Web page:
This I Believe
The most important life lesson I was ever offered came from the most unlikely of sources, in the most unexpected of places, and passed in a matter of seconds. I wasn’t ready to receive it then.
Seventeen years ago, in the middle of winter, I was riding on a crowded commuter train with my then two-year old son Liam sitting on my lap when I noticed that the very disheveled, very sad, and mildly intoxicated elderly man sitting next to us was leaning toward my son. He then reached with great effort into the torn pocket of his dirty coat, pulled out a crumpled dollar bill, and stretched out his arm to put the bill into Liam’s tiny hand. I whispered to my son “Don’t take it” and turned him in my lap to face the opposite direction. The man looked at me briefly, his eyes seeming to say “But I wasn’t giving it to YOU” and then he moved away, his arm hanging in the air for a moment before he stuffed the dollar back into his coat.
I believe that every person I meet has something to teach me.
My own three children when they were little, and the children I worked with for ten years as a teacher in preschool, understood that life is curriculum, and their questions and comments often startled me with their straightforward earnestness. “If that’s a bad word why does Mrs. D. say it all the time?”; “Aunt Maria told me worms are nasty but I think they’re cute!”; “Daddy said if anyone touches me, whack him! What’s whack mean?”
I don’t teach children directly anymore; now I teach adults. These students come to class at night, having jumped a multitude of hurdles; financial problems, English language challenges, medical and family issues, and sometimes just with the discomfiting knowledge that the world is racing ahead of their mid-life skill sets.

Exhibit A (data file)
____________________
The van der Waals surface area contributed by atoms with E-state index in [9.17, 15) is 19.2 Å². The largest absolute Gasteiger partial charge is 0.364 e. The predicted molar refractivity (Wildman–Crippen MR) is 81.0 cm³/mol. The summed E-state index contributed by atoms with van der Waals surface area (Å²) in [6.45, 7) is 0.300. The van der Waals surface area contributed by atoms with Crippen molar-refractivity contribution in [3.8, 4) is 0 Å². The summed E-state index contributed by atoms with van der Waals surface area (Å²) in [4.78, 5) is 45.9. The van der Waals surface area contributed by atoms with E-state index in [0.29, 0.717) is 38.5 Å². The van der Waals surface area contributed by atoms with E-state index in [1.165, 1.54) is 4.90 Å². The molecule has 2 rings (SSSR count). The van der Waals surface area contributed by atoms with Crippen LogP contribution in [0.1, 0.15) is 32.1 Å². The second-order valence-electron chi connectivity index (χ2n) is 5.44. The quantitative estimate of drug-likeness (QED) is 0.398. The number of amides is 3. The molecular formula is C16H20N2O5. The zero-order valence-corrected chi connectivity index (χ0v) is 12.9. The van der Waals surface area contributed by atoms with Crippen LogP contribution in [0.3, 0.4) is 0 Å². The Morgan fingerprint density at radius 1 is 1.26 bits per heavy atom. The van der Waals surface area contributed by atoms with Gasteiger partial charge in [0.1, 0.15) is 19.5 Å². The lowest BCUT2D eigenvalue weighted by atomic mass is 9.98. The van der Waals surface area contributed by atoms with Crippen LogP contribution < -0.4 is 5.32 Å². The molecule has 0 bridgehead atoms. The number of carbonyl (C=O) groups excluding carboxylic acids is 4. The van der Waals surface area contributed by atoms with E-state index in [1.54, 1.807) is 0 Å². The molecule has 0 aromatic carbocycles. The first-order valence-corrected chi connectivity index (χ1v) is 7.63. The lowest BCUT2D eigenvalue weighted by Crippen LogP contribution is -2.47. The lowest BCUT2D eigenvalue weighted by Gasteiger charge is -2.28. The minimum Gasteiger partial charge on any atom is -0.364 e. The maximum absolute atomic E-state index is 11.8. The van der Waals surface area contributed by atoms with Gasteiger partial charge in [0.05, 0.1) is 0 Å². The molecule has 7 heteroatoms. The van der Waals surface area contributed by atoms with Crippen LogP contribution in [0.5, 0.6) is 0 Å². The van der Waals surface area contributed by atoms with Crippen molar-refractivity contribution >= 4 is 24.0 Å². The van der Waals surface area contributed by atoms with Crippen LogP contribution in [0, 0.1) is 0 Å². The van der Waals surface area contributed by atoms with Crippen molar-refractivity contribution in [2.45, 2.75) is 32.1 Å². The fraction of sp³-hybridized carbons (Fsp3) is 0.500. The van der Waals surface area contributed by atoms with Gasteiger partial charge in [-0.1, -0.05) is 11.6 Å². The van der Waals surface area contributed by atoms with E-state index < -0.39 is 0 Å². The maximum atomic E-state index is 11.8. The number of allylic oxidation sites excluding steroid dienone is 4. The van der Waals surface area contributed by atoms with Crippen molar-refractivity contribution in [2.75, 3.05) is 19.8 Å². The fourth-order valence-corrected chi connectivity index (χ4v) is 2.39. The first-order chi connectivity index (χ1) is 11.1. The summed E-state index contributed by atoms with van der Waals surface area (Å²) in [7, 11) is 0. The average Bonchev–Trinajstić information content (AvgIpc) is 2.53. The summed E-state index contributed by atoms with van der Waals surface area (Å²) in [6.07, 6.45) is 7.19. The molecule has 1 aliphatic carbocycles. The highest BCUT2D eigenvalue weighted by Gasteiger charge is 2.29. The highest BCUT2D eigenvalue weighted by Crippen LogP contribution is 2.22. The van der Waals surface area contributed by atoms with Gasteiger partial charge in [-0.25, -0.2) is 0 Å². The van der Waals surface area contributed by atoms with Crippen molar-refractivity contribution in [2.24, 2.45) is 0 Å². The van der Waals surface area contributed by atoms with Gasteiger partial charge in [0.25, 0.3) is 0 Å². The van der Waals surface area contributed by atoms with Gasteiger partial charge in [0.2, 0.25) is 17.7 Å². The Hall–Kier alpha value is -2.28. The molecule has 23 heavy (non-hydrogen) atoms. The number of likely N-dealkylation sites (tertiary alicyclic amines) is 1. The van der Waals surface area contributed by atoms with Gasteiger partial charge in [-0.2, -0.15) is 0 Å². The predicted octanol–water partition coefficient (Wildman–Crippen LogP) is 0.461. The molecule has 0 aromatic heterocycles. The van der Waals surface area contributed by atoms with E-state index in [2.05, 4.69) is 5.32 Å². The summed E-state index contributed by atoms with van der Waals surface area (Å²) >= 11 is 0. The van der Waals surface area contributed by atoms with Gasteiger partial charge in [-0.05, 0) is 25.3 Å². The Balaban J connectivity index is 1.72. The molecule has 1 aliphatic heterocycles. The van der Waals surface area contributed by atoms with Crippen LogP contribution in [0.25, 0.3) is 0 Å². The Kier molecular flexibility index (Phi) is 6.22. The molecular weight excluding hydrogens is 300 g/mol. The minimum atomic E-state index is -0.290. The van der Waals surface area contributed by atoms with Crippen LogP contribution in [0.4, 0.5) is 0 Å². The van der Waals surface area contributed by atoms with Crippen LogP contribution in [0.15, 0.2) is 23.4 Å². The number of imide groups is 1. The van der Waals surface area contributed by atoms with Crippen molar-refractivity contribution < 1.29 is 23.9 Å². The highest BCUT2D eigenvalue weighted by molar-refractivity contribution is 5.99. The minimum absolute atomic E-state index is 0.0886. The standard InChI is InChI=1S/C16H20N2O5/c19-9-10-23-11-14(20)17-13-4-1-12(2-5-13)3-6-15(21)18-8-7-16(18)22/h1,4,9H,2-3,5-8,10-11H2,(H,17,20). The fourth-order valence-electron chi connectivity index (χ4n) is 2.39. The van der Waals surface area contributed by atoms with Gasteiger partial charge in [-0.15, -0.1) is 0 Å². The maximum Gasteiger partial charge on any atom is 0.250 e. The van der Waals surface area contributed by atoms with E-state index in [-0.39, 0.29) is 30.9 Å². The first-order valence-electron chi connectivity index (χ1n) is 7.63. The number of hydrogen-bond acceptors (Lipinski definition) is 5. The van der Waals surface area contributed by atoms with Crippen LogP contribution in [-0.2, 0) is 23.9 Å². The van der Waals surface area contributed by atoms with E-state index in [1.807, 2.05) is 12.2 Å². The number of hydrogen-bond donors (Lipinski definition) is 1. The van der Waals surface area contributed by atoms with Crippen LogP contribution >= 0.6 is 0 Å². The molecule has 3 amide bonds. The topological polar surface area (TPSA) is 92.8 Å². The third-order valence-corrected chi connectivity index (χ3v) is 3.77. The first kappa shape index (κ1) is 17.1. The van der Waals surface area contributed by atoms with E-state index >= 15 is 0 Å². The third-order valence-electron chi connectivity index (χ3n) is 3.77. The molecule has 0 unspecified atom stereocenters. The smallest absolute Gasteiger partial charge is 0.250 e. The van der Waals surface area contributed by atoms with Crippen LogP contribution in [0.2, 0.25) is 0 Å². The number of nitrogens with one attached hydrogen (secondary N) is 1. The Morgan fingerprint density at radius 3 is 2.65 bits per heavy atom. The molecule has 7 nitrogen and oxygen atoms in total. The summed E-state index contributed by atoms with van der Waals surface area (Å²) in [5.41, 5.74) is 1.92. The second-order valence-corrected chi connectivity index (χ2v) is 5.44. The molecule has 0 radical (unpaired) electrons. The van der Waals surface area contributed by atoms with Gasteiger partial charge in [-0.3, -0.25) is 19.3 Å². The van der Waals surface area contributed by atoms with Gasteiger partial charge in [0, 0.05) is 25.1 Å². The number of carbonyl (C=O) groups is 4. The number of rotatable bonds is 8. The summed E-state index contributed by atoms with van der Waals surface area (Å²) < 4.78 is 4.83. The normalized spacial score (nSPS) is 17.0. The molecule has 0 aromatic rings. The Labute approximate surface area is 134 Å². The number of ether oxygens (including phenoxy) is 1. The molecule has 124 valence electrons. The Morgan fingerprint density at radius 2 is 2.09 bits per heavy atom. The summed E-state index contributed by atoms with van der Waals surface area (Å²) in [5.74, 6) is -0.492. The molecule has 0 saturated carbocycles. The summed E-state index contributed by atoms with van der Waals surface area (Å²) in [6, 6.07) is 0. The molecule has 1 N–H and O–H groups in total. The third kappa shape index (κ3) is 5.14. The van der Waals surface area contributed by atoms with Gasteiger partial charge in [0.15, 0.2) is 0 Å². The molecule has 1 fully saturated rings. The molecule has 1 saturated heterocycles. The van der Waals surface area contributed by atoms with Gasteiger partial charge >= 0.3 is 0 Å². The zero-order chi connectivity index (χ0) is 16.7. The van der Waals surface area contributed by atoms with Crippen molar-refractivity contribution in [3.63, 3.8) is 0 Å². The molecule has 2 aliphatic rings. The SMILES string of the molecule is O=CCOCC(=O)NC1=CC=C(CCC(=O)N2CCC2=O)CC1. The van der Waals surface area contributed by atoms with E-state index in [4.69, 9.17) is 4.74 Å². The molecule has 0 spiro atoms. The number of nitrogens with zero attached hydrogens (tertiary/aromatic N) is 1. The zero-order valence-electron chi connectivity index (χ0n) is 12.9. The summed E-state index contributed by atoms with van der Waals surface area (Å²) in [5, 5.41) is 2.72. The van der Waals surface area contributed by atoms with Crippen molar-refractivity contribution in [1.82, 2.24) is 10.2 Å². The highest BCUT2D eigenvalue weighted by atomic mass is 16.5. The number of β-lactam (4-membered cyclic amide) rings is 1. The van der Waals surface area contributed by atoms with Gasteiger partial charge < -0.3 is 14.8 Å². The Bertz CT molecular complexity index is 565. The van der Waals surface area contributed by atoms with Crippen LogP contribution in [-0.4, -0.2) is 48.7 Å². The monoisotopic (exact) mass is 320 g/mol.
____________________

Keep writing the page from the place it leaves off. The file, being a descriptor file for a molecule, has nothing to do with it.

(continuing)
Yesterday I taught a class with a particularly assertive and unruly student who is, in her other life, a manager. As one activity came to a close, and I tried to engage the students in a follow-up discussion, she continuously and unremittingly interrupted. With time tight and my nerves unraveling, I responded more harshly than I intended. At break time I stood outside, breathing in the cold air of another New England winter, and felt angry, unappreciated, and ill-used. Then I realized that it was myself I was mad at; disappointed that I had reacted emotionally to a person who relied on me to be supportive, calm, and unruffled. Patience…a lesson I’ve needed to hear again and again.
Sometimes in my classes, I bring up the story of the old man on the train. The last time I did, one of my students said “You did the right thing! You shouldn’t let your kids talk to strangers or take money from them!” And when that happens I think; I believe that I can learn from every single person I meet and I believe they can learn from me. Even if it takes seventeen years or more, one old man, or one child, or one recalcitrant adult student, or one middle-aged grateful instructor really can make a difference.
If you enjoyed this essay, please consider making a tax-deductible contribution to This I Believe, Inc.